Police hunted for two suspects who went on a stabbing spree that killed 10 people and wounded at least 15 others in and around an Indigenous community in central Canada.
The stabbings across 13 crime scenes were among the deadliest mass killings in modern Canadian history and certain to reverberate throughout the country, which is unaccustomed to bouts of mass violence more commonly seen in the United States.
Police responding to emergency calls on Sunday found 10 people dead in the Indigenous community of James Smith Cree Nation and the nearby town of Weldon in Saskatchewan province, Royal Canadian Mounted Police Assistant Commissioner Rhonda Blackmore told a news conference.
“Several additional victims have been injured, 15 of which at this point have been transported to various hospitals,” she said. More victims may made their way to hospitals on their own, she added.
Police named two suspects and provided photos and descriptions but no further details about their motive or the victims.
“It is horrific what has happened in our province today,” Blackmore said. “It appears that some of the victims may have been targeted, and some may be random. So to speak to a motive would be extremely difficult at this point in time.”
A statement by Indigenous leaders indicated the attacks may have been drug related.
“This is the destruction we face when harmful illegal drugs invade our communities,” said Federation of Sovereign Indigenous Nations. The group represents 74 First Nations in Saskatchewan.
“It’s sick how jail time, drugs and alcohol can destroy many lives,” Michael Brett Burns told the Aboriginal Peoples Television Network.
Officials said the two men, in their early 30s, were last seen travelling in a black Nissan Rogue and spotted in the provincial capital of Regina, about 320km (200 miles) south of where the attacks took place.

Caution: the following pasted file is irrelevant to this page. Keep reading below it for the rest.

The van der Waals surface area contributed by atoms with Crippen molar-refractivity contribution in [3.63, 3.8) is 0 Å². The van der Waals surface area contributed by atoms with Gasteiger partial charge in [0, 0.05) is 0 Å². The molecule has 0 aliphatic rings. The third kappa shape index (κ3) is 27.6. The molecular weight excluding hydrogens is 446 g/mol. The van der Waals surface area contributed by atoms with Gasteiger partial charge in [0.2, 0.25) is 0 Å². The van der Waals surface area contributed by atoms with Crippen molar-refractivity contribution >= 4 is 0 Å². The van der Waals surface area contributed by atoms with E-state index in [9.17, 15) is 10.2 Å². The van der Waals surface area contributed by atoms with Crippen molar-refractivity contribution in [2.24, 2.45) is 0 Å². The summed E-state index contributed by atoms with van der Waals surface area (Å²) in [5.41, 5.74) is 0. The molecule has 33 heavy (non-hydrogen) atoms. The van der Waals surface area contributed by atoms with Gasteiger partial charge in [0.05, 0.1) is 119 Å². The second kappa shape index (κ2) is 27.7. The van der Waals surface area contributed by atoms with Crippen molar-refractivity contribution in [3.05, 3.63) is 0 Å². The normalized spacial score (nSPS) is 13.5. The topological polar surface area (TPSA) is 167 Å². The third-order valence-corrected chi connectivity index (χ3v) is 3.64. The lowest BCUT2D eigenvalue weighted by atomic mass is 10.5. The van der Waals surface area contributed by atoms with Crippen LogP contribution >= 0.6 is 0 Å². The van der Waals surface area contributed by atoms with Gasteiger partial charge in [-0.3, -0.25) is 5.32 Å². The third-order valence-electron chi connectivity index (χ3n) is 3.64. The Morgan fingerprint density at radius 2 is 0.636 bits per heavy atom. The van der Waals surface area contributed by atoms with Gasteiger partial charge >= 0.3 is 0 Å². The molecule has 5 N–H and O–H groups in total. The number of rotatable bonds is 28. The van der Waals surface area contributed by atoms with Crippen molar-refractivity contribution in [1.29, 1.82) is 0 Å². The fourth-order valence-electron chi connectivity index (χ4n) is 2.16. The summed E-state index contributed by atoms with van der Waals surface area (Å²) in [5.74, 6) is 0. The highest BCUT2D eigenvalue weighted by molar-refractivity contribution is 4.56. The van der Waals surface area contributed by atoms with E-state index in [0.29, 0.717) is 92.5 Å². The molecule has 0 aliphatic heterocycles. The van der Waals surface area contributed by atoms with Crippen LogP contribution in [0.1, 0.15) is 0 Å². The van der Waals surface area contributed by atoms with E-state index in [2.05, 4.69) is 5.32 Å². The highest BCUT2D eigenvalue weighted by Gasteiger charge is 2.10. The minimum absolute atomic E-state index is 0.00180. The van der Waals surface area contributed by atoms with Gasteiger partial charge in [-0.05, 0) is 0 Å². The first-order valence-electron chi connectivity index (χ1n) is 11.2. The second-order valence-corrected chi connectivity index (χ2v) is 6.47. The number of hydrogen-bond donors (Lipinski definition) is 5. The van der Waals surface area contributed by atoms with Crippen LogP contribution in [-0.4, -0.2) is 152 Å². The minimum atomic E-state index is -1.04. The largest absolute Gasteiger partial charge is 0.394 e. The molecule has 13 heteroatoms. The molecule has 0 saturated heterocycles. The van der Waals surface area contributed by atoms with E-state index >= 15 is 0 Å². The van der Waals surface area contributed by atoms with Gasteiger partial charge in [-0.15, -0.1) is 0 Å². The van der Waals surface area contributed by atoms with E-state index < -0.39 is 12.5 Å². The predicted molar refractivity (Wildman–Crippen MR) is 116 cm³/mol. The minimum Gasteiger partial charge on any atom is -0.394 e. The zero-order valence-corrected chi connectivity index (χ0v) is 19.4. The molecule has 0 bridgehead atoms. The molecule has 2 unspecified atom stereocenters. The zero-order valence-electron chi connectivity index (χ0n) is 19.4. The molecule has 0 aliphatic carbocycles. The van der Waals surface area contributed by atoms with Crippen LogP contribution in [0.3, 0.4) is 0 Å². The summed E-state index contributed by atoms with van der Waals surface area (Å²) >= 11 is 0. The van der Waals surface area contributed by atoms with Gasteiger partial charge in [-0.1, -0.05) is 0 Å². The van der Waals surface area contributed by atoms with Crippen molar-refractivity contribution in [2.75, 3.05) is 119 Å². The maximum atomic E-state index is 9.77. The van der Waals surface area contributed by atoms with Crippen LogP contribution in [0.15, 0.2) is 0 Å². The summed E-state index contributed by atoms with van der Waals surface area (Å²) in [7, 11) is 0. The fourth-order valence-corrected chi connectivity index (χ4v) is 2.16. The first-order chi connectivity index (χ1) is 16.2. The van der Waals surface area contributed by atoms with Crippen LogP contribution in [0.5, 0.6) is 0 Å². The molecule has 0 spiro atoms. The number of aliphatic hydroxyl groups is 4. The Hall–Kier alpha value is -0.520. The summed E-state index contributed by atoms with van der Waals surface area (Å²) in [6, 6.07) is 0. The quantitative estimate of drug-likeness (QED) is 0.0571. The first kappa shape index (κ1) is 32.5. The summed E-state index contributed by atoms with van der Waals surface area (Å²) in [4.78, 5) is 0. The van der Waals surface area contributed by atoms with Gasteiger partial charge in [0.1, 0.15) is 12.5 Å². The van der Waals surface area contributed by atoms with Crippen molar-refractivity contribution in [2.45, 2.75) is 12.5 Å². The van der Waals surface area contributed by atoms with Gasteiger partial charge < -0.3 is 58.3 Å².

Blackmore said it was unknown where the suspects might be headed or if they had changed vehicles. Regina Police Chief Evan Bray said late Sunday they still believe the suspects are in Regina.
Police in Saskatchewan issued a province-wide dangerous persons alert, with authorities in neighbouring Alberta and Manitoba – a vast region nearly half the size of Europe – later following suit.
The James Smith Cree Nation, with a population of about 3,000, declared a local state of emergency.
Diane Shier, a nearby resident of Weldon, said she was in her garden on Sunday when she noticed emergency services not far from her home.
Shier said her neighbour was killed. She did not want to identify the victim out of respect for their family.
“No one in this town is ever going to sleep again. They’re going to be terrified to open their door,” said Weldon resident Ruby Works, who was close to one of the victims.
Police bulletins urged people to report any suspicious people and to take precautions including sheltering in place, while warning against picking up hitchhikers or approaching suspicious people.
“Do not leave a secure location. Use caution allowing others into your residence,” one advisory said.
Prime Minister Justin Trudeau said the attacks were “horrific and heartbreaking” and the government was closely monitoring the situation.
“As Canadians, we mourn with everyone affected by this tragic violence, and with the people of Saskatchewan,” he said in a statement.
Sunday’s attack was among the deadliest mass killings in Canadian history. The deadliest gun rampage in Canadian history happened in 2020 when a man disguised as a police officer shot people in their homes and set fires across the province of Nova Scotia, killing 22 people.
A man used a van to kill 10 pedestrians in Toronto in 2019. But mass killings are less common in Canada than in the United States.